Pre-excitation syndrome

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Pre-excitation syndrome Microchapters

Overview

Historical Perspective

Classification

Pathophysiology

Differentiating Pre-excitation Syndrome from other Diseases

Epidemiology and Demographics

Risk Factors

Natural History, Complications, and Prognosis

Diagnosis

Treatment

Prevention

Editor-In-Chief: C. Michael Gibson, M.S., M.D. [2] Associate Editor(s)-in-Chief: Shivam Singla, M.D.[3]

Synonyms and Keywords: Pre Excitation Syndromes; Lown-Ganong-Levine Syndrome; Pre-Excitation, Mahaim-Type Pre-excitation; Wolff-Parkinson-White Syndrome

Overview

Pre-excitation syndrome is a condition in which the ventricles of heart depolarize earlier than expected via some accessory pathway conduction, leading to a premature contraction. Normally, atria and ventricles are interconnected with each other via the AV node (atrioventricular node). However, in all the pre-excitation syndromes, an accessory pathway is present that conducts impulses to ventricles besides the AV node. The accessory pathway passes the electrical impulses to the ventricles before the normal impulse of depolarization passes through the AV node. The phenomenon of depolarizing ventricles through the accessory pathway earlier than the usual depolarization is supposed to happen through the AV node is referred to as "Pre- Excitation". WPW syndrome was described in 1930 and named after John Parkinson, Paul Dudley White, and Louis Wolff. The accessory pathways are named depending upon the regions of atria and ventricles they are connecting such as Bundle of His, Mahaim fibers, and James fibers. The typical ECG findings associated with WPW syndrome are shortened PR interval, widened QRS complex and Delta wave which is a slurring in the upstroke of QRS complex due to preexcitation of ventricles via the accessory pathway. ECG findings along with symptomatic tachyarrhythmias are referred to as Wolff-Parkinson-White syndrome. Although it is more common in adults, males have an incidence rate of 0.1-0.3 %, WPW can be considered as a congenital anomaly in some cases where it is usually present since the birth and in others, it is considered as a developmental anomaly. Studies have proven its lower prevalence in children aged between 6-13 than those in the age group of 14-15 years of age. Hemodynamically unstable patients should be managed with a direct cardioversion. For the stable patients, medical management should be used first before using acceptable options of catheter ablation or surgical intervention. Although catheter ablation has widely replaced the surgical option, as it is a less invasive technique with better outcomes, in cases where catheter ablation cannot be done or doesn't prove to be effective, the surgical option is worth considering with a curative rate of nearly 100%.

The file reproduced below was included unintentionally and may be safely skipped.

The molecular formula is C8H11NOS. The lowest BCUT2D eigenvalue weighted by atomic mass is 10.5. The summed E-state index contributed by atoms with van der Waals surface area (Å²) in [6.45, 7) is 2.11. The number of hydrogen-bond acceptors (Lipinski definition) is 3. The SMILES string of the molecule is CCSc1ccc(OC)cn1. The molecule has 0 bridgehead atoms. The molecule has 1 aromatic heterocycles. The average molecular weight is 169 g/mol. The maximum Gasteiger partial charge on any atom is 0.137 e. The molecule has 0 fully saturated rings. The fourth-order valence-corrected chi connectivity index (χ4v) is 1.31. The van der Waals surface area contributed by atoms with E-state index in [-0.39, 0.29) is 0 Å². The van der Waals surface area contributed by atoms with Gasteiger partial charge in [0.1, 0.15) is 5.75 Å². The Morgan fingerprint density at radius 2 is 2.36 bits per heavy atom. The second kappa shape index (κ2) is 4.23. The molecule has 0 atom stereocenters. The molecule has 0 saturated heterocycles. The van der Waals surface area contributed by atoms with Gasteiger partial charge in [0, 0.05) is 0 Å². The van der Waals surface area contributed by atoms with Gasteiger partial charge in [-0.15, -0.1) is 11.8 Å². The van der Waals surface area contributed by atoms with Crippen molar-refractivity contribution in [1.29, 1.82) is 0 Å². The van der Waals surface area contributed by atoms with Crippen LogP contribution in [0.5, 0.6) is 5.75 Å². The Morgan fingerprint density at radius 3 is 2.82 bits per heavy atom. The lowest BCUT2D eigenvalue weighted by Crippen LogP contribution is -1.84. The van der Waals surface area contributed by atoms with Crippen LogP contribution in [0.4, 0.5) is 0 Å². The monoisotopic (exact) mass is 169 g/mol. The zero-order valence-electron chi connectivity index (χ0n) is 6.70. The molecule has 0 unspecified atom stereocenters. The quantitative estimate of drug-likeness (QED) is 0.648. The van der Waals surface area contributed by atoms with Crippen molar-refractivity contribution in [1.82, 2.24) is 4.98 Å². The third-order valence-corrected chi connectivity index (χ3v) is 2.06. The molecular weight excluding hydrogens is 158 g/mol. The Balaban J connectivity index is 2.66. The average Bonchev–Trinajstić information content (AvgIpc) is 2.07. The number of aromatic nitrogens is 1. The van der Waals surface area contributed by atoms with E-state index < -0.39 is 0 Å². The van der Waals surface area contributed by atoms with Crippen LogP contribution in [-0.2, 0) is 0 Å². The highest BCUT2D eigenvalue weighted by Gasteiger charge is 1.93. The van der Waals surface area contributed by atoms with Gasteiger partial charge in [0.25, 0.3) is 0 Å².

Historical Perspective

WPW Syndrome was given its name in 1930 by Wolf, Parkinson, and White. Source: Ecgpedia.org

Classification

Type Conduction pathway QRS interval PR interval Delta wave
Wolff-Parkinson-White syndrome Bundle of Kent Wide/long Usually short Yes
Lown-Ganong-Levine syndrome "James bundle" (atria to bundle of His) Normal/Unaffected Short No
Mahaim-type Pre-excitation Mahaim fibers Long Normal No

Pathophysiology

Normal electrical conduction pathway of heart

Pre-excitation pathway

Differentiating Pre-excitation Syndrome from other Diseases

Arrhythmia Rhythm Rate P wave PR Interval QRS Complex Response to Maneuvers Epidemiology Co-existing Conditions
Atrial Fibrillation (AFib)[6][7]
  • Absent
Atrial Flutter[8]
  • Varies depending upon the magnitude of the block, but is short
Atrioventricular nodal reentry tachycardia (AVNRT)[9][10][11]
  • Regular
Multifocal Atrial Tachycardia[12][13]
Paroxysmal Supraventricular Tachycardia
  • Regular
  • 150 and 240 bpm
  • Absent
  • Hidden in QRS
  • Absent
Premature Atrial Contractrions (PAC)[14][15]
  • Upright
  • Usually narrow (< 0.12 s)
Wolff-Parkinson-White Syndrome[16][17]
  • Regular
Ventricular Fibrillation (VF)[18][19][20]
  • Absent
  • Absent
  • Absent (R on T phenomenon in the setting of ischemia)
Ventricular Tachycardia[21][22]
  • Regular
  • > 100 bpm (150-200 bpm common)
  • Absent

Epidemiology and Demographics

Risk Factors

Natural History, Complications, and Prognosis

Natural History

Complications

Prognosis

Diagnosis

WPW Syndrome

WPW ECG changes with significant 1) Delta wave 2) PR interval shortening 3) Wide QRS complexes. [1]

Lown-Ganong-Levine (LGL) Syndrome

Mahaim-Type Pre-excitation

History and Symptoms

Treatment

Medical Treatment

GENERAL PROTOCOL

General protocol includes the following:[26]

IN CASE OF ACUTE AVRT/AVNRT

ATRIAL FLUTTER/FIBRILLATION

RADIOFREQUENCY ABLATION

Surgical management

Prevention

References

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